The lives of thousands of kids in New York were put in danger by poisonous knock-off toys so that a handful of people could get rich.
Police in New York caught onto the scheme, which involved importing toys from China that were laden with lead and had numerous hazardous parts that violated U.S. laws.
Two people involved in the scheme—Chenglan Hu, 52, and Hua Fei Zhang, 53—were the last of nine people involved to plead guilty, which they did in the Eastern District of New York court on Aug. 27.
The toys looked innocent. They were characters kids know and love: Winnie the Pooh, Dora the Explorer, Teenage Mutant Ninja Turtles, Spiderman, Mickey Mouse, and others.
But the toys were counterfeits, made without approval. They also violated U.S. health codes, and put the lives of American children in danger.
“We have no more important mission than protecting children,” said Elliot Kaye, chairman of the Consumer Product Safety Commission, in a press release. “For that reason, the CPSC will continue to work with our federal partners to enforce toy safety requirements at the ports and in the marketplace.”
Of the 33 shipments from China siezed by U.S. Customs and Border Protection, 17 shipments included toys with excessive lead content, excessive phthalate levels, small parts that kids could choke on, and battery compartments that were easily accessible.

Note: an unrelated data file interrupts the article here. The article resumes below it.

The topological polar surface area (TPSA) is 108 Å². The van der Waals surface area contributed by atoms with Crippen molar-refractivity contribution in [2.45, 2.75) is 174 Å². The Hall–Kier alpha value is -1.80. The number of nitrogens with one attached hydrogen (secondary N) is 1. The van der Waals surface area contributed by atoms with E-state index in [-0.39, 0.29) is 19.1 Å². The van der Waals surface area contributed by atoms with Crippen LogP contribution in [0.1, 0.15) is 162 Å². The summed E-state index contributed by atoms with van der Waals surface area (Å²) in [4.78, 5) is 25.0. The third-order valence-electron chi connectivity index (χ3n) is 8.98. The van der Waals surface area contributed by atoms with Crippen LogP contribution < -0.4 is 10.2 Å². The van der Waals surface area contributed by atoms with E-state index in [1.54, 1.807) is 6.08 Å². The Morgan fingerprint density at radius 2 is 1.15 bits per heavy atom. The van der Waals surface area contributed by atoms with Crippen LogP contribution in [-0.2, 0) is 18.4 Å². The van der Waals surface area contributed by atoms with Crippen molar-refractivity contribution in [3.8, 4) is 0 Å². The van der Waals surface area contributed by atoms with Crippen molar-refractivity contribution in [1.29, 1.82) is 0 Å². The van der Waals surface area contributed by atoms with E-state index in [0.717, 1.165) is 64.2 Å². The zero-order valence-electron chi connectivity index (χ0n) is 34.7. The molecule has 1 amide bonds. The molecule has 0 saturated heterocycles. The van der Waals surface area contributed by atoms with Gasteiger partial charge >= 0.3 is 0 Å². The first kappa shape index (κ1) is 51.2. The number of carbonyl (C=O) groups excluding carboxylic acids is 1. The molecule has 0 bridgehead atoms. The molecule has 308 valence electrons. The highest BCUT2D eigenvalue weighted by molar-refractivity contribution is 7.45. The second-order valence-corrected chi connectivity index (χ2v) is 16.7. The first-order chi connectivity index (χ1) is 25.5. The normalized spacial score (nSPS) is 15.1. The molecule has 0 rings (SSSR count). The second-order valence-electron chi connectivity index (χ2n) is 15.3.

Hu, Zhang, and the other six people involved sold the toys in Brooklyn, Queens, and Ridgewood from July 2005 to January 2013. They did this under the names of their five corporations, Family Product USA Inc., H.M. Import USA Corp., ZCY Trading Corp., Zone Import Corp. and ZY Wholesale Inc.
To keep the scheme running, they would often change the use of their companies, sometimes form new companies, and even change their titles to hide what their roles are in the scheme.
“The defendants used a continuously shifting series of corporate entities in an effort to stay one step ahead of law enforcement,” said assistant attorney general Leslie Caldwell, in the press release. “But their game has now come to an end.”
Hu and Zhang agreed to forfeit $700,000, as well as 120,000 toys deemed dangerous for kids. Zhang had to pay much more. The government had already siezed three of his luxury vehicles, six of his bank accounts, and filed lis pendens against two of his real estate properties in Queens.
They have not yet been sentenced.